To collect the information needed, children who are in need of care due to non-infectious reasons, for example a fall, cut, or injury, will be recruited from one of 20 emergency departments across Canada and the United States that are involved.

These sites are participating in the CIHR-funded, 57-site, Pediatric Emergency Research Network (PERN)-COVID-19 study, and are currently perform screening of select asymptomatic children for SARS-CoV-2.

Data will be collected regarding exposures and symptoms when first recruited to the study and then again at 14 days for enrolled children (infected and uninfected) along with their household members. Household members who develop symptoms of COVID-19 will be encouraged to be tested for the virus at that time.

Dr. Kevin Coombs, research scientist at CHRIM and Professor in the Department of Medical Microbiology at the University of Manitoba was funded $$790,162 to lead a multi-institutional consortium using a powerful novel tool, called SOMAscan, and next-generation sequencing, to rapidly determine how COVID-19 (SARS-CoV-2 coronavirus) – and a variety of other coronaviruses – affect large numbers of genes and proteins in different human lung cells, the normal target of the COVID-19 virus.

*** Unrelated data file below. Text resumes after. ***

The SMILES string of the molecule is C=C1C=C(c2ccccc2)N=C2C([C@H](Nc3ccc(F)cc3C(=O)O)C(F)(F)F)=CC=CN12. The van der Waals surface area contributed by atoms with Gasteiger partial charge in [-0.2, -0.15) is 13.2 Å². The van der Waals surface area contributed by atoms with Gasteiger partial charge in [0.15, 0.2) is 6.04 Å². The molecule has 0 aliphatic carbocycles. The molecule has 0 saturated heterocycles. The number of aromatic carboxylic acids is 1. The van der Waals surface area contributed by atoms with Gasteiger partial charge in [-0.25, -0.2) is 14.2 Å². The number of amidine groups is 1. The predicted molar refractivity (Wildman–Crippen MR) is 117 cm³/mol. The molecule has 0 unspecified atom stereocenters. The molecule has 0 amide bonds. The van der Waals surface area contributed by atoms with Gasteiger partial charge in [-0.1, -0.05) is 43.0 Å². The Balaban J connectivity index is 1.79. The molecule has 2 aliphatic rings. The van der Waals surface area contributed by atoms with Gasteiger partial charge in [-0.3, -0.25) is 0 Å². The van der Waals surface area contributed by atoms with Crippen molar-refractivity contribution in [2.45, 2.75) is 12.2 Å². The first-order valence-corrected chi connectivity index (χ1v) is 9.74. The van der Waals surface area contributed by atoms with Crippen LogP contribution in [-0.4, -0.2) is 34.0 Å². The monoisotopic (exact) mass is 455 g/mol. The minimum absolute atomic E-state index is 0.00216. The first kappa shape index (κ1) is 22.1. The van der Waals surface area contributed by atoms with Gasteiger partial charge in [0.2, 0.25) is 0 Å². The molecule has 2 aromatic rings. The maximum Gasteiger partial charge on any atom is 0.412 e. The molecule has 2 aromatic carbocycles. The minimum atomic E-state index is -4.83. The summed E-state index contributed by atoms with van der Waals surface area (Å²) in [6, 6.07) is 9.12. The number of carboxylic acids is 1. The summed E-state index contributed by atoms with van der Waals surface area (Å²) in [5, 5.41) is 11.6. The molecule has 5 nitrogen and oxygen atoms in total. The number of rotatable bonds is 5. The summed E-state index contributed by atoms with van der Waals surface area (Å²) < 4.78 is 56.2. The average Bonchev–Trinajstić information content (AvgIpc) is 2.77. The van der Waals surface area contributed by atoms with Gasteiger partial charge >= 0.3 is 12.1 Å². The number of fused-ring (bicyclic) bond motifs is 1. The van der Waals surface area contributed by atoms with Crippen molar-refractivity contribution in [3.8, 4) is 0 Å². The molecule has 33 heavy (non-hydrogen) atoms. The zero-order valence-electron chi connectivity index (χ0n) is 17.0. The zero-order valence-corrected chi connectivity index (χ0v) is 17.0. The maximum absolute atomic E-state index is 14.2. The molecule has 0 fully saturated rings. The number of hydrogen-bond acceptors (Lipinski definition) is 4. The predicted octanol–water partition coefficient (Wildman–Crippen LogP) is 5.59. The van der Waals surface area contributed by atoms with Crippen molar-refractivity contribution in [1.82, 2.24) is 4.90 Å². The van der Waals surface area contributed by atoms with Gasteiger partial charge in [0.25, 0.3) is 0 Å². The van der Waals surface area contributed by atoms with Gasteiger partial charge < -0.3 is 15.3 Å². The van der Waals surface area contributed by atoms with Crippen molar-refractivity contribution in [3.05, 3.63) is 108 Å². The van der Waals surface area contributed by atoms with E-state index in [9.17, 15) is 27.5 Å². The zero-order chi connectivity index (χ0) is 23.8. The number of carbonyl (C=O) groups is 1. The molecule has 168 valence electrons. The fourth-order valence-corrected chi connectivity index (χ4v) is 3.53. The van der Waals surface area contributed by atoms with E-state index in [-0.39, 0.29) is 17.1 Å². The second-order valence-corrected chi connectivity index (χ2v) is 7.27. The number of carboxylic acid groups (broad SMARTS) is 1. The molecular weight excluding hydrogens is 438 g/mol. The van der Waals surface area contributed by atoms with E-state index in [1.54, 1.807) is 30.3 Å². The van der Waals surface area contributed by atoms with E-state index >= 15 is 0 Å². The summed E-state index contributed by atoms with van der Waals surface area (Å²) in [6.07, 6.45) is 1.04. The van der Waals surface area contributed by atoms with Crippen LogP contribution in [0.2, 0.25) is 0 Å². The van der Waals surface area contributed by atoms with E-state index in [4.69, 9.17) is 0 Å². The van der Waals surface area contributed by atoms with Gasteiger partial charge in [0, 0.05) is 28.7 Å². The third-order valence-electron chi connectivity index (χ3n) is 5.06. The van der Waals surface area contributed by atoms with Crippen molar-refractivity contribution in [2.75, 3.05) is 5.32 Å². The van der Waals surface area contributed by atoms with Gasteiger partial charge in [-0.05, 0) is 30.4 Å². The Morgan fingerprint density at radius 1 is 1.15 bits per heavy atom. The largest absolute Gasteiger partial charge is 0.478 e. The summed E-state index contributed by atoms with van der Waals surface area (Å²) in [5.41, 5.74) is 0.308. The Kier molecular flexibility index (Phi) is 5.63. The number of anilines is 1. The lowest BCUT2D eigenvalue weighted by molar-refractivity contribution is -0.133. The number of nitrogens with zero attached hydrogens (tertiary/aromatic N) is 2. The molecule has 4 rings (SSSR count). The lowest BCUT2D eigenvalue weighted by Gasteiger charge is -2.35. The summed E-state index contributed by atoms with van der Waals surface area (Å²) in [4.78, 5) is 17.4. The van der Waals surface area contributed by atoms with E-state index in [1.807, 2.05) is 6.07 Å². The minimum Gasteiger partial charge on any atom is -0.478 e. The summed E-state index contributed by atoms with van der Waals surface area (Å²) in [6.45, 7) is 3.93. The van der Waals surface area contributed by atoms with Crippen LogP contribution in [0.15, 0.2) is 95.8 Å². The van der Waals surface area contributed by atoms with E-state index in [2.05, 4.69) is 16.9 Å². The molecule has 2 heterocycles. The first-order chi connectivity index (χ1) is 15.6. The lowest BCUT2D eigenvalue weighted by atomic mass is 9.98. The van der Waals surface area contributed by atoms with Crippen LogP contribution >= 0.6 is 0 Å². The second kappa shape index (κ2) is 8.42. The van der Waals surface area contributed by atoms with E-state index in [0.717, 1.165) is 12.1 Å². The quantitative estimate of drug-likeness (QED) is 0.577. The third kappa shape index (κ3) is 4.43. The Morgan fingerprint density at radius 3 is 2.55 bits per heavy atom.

Dr. Nathan Nickel, research scientist at CHRIM and Assistant Professor in Department of Community Health Sciences at the University of Manitoba was awarded $317, 917 to examine who is currently being tested for COVID-19 in First Nations, Métis and Inuit Canadians populations, where high rates of chronic illnesses like heart disease and lung disease are already prevalent. This project will work in partnership with the First Nations Health and Social Secretariat, the Manitoba Metis Federation and the Manitoba Inuit Association with data collected in Manitoba being used as a sample for the rest of Canada.